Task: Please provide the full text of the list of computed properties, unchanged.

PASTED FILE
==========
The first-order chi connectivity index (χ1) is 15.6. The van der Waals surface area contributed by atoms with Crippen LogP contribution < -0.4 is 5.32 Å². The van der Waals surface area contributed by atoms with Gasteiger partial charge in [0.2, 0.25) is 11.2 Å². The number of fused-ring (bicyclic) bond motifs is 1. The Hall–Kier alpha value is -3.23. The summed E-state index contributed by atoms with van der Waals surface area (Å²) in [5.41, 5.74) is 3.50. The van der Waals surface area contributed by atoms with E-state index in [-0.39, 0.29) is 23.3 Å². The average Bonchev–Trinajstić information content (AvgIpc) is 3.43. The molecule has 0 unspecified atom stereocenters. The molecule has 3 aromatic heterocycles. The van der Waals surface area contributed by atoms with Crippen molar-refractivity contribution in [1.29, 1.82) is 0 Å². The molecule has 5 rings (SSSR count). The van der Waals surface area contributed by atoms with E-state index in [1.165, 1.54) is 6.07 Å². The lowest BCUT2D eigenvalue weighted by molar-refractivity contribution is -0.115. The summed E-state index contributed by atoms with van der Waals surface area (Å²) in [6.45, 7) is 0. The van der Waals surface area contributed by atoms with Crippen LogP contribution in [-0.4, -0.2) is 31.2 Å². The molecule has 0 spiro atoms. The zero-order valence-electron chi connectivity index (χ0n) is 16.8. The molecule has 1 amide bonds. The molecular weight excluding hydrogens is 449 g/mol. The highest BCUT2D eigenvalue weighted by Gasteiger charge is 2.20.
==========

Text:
The first-order chi connectivity index (χ1) is 15.6. The van der Waals surface area contributed by atoms with Crippen LogP contribution < -0.4 is 5.32 Å². The van der Waals surface area contributed by atoms with Gasteiger partial charge in [0.2, 0.25) is 11.2 Å². The number of fused-ring (bicyclic) bond motifs is 1. The Hall–Kier alpha value is -3.23. The summed E-state index contributed by atoms with van der Waals surface area (Å²) in [5.41, 5.74) is 3.50. The van der Waals surface area contributed by atoms with E-state index in [-0.39, 0.29) is 23.3 Å². The average Bonchev–Trinajstić information content (AvgIpc) is 3.43. The molecule has 0 unspecified atom stereocenters. The molecule has 3 aromatic heterocycles. The van der Waals surface area contributed by atoms with Crippen molar-refractivity contribution in [1.29, 1.82) is 0 Å². The molecule has 5 rings (SSSR count). The van der Waals surface area contributed by atoms with E-state index in [1.165, 1.54) is 6.07 Å². The lowest BCUT2D eigenvalue weighted by molar-refractivity contribution is -0.115. The summed E-state index contributed by atoms with van der Waals surface area (Å²) in [6.45, 7) is 0. The van der Waals surface area contributed by atoms with Crippen LogP contribution in [-0.4, -0.2) is 31.2 Å². The molecule has 0 spiro atoms. The zero-order valence-electron chi connectivity index (χ0n) is 16.8. The molecule has 1 amide bonds. The molecular weight excluding hydrogens is 449 g/mol. The highest BCUT2D eigenvalue weighted by Gasteiger charge is 2.20.